chapter  12
18 Pages

Smoking cessation and chronic pulmonary disease

ByRuss VanCott Reynolds

Chronic obstructive pulmonary disease (COPD), including chronic bronchitis and emphysema, is the fourth leading cause of death in the United

States (Wise, 1997). More than 25 years ago, the Surgeon General unequivocally stated that the primary risk factor for COPD is cigarette smoking (US Department of Health & Human Services, 1984). Establishing the connection between smoking and COPD, as well as other smoking-related disease, has led to enormous interest in studying the prevention of smoking onset and the cessation of smoking in otherwise healthy smokers. Although the prevalence of smoking among US adults has leveled off at around 25% of the population (Centers for Disease Control, 1999), we have made modest progress in the areas of smoking prevention and smoking cessation. (See Ockene et al. [2000] and Lantz et al. (2000) for reviews of the smoking cessation and prevention literatures, respectively.)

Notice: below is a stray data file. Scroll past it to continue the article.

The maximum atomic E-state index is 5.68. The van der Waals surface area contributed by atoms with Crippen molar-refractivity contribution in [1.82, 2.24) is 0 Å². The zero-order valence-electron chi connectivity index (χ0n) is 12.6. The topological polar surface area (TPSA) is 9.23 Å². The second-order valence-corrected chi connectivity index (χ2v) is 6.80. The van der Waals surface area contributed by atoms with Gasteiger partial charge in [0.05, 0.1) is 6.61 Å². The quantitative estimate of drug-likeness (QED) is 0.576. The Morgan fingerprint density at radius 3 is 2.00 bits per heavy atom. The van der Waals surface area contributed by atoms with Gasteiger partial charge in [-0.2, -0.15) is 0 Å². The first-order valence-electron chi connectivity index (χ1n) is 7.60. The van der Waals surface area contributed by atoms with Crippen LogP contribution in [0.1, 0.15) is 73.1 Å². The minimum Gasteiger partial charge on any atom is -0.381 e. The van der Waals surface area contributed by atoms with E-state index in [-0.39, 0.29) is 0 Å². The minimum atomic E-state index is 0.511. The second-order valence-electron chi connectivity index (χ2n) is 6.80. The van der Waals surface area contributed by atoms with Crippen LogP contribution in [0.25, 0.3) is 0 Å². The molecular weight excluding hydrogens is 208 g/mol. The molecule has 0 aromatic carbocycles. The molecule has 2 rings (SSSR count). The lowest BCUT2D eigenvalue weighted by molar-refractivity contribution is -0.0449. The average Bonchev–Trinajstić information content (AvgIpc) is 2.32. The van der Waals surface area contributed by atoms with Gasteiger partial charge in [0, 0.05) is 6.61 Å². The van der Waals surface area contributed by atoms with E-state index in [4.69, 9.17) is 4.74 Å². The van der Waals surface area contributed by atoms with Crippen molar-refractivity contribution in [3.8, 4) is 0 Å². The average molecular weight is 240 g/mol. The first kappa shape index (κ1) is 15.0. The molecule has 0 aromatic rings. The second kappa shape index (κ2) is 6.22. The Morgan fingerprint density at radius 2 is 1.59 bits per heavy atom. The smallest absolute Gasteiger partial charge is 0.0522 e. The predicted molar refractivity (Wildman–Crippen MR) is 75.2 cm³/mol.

Because of our ability to achieve some level of success at both smoking cessation and prevention, we have been able to quantify the impact of smoking cessation on the onset and progression of respiratory symptoms and lung-function decline. For example, we know that if smokers quit prior to the development of chronic lung disease, their respiratory symptoms and rate of decline in lung function will begin to normalize within 5 years after cessation and, in some cases, will approximate that of someone who has never smoked (e.g., Leeder et al., 1977; Camilli et al., 1987; Brown et al., 1991; Townsend et al., 1991). The landmark Lung Health Study demonstrated a similar effect for individuals with mild-to-moderate COPD (Anthonisen et al., 1994; Kanner et al., 1999; Scanlon et al., 2000), although lost lung function cannot be restored. Specifically, Scanlon et al., (2000) demonstrated that the lungfunction benefits of cessation were evident in elderly patients with a history of heavy smoking, poor baseline lung function, or hyperresponsive airways. Thus, even those with mild-to-moderate COPD showed clinically and statistically significant improvement following smoking cessation.